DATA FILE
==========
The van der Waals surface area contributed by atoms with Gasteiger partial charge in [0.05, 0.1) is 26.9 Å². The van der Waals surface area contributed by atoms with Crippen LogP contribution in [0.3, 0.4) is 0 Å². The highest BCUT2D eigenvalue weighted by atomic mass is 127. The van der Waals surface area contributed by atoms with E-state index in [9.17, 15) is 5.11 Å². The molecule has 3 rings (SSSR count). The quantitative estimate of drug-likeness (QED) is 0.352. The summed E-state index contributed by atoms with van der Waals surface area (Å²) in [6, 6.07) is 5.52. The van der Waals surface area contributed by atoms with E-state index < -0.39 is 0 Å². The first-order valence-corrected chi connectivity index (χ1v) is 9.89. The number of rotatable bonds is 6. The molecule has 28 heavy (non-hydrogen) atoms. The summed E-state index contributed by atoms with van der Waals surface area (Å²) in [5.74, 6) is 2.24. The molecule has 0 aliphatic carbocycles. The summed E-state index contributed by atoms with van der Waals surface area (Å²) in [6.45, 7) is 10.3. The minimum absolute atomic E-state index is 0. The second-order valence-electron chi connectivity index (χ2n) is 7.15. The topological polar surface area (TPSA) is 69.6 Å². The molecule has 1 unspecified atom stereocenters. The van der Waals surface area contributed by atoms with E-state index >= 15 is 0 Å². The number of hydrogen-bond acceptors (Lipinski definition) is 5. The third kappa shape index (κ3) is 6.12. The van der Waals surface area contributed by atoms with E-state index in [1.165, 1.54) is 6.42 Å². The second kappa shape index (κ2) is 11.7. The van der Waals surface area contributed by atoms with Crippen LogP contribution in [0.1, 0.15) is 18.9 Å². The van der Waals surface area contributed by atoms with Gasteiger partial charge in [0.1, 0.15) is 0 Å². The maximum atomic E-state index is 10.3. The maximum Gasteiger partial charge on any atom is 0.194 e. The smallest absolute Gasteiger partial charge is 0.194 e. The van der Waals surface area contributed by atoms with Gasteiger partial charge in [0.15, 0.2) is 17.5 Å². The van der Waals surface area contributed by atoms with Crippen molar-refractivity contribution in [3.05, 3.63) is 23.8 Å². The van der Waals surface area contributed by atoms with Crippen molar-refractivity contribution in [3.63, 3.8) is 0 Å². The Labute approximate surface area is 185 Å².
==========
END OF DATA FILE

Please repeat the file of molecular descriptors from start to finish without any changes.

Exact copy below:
The van der Waals surface area contributed by atoms with Gasteiger partial charge in [0.05, 0.1) is 26.9 Å². The van der Waals surface area contributed by atoms with Crippen LogP contribution in [0.3, 0.4) is 0 Å². The highest BCUT2D eigenvalue weighted by atomic mass is 127. The van der Waals surface area contributed by atoms with E-state index in [9.17, 15) is 5.11 Å². The molecule has 3 rings (SSSR count). The quantitative estimate of drug-likeness (QED) is 0.352. The summed E-state index contributed by atoms with van der Waals surface area (Å²) in [6, 6.07) is 5.52. The van der Waals surface area contributed by atoms with E-state index < -0.39 is 0 Å². The first-order valence-corrected chi connectivity index (χ1v) is 9.89. The number of rotatable bonds is 6. The molecule has 28 heavy (non-hydrogen) atoms. The summed E-state index contributed by atoms with van der Waals surface area (Å²) in [5.74, 6) is 2.24. The molecule has 0 aliphatic carbocycles. The summed E-state index contributed by atoms with van der Waals surface area (Å²) in [6.45, 7) is 10.3. The minimum absolute atomic E-state index is 0. The second-order valence-electron chi connectivity index (χ2n) is 7.15. The topological polar surface area (TPSA) is 69.6 Å². The molecule has 1 unspecified atom stereocenters. The van der Waals surface area contributed by atoms with E-state index >= 15 is 0 Å². The number of hydrogen-bond acceptors (Lipinski definition) is 5. The third kappa shape index (κ3) is 6.12. The van der Waals surface area contributed by atoms with E-state index in [1.165, 1.54) is 6.42 Å². The second kappa shape index (κ2) is 11.7. The van der Waals surface area contributed by atoms with Crippen LogP contribution in [0.1, 0.15) is 18.9 Å². The van der Waals surface area contributed by atoms with Gasteiger partial charge in [0.1, 0.15) is 0 Å². The maximum atomic E-state index is 10.3. The maximum Gasteiger partial charge on any atom is 0.194 e. The smallest absolute Gasteiger partial charge is 0.194 e. The van der Waals surface area contributed by atoms with Gasteiger partial charge in [0.15, 0.2) is 17.5 Å². The van der Waals surface area contributed by atoms with Crippen molar-refractivity contribution in [3.05, 3.63) is 23.8 Å². The van der Waals surface area contributed by atoms with Crippen molar-refractivity contribution in [3.63, 3.8) is 0 Å². The Labute approximate surface area is 185 Å².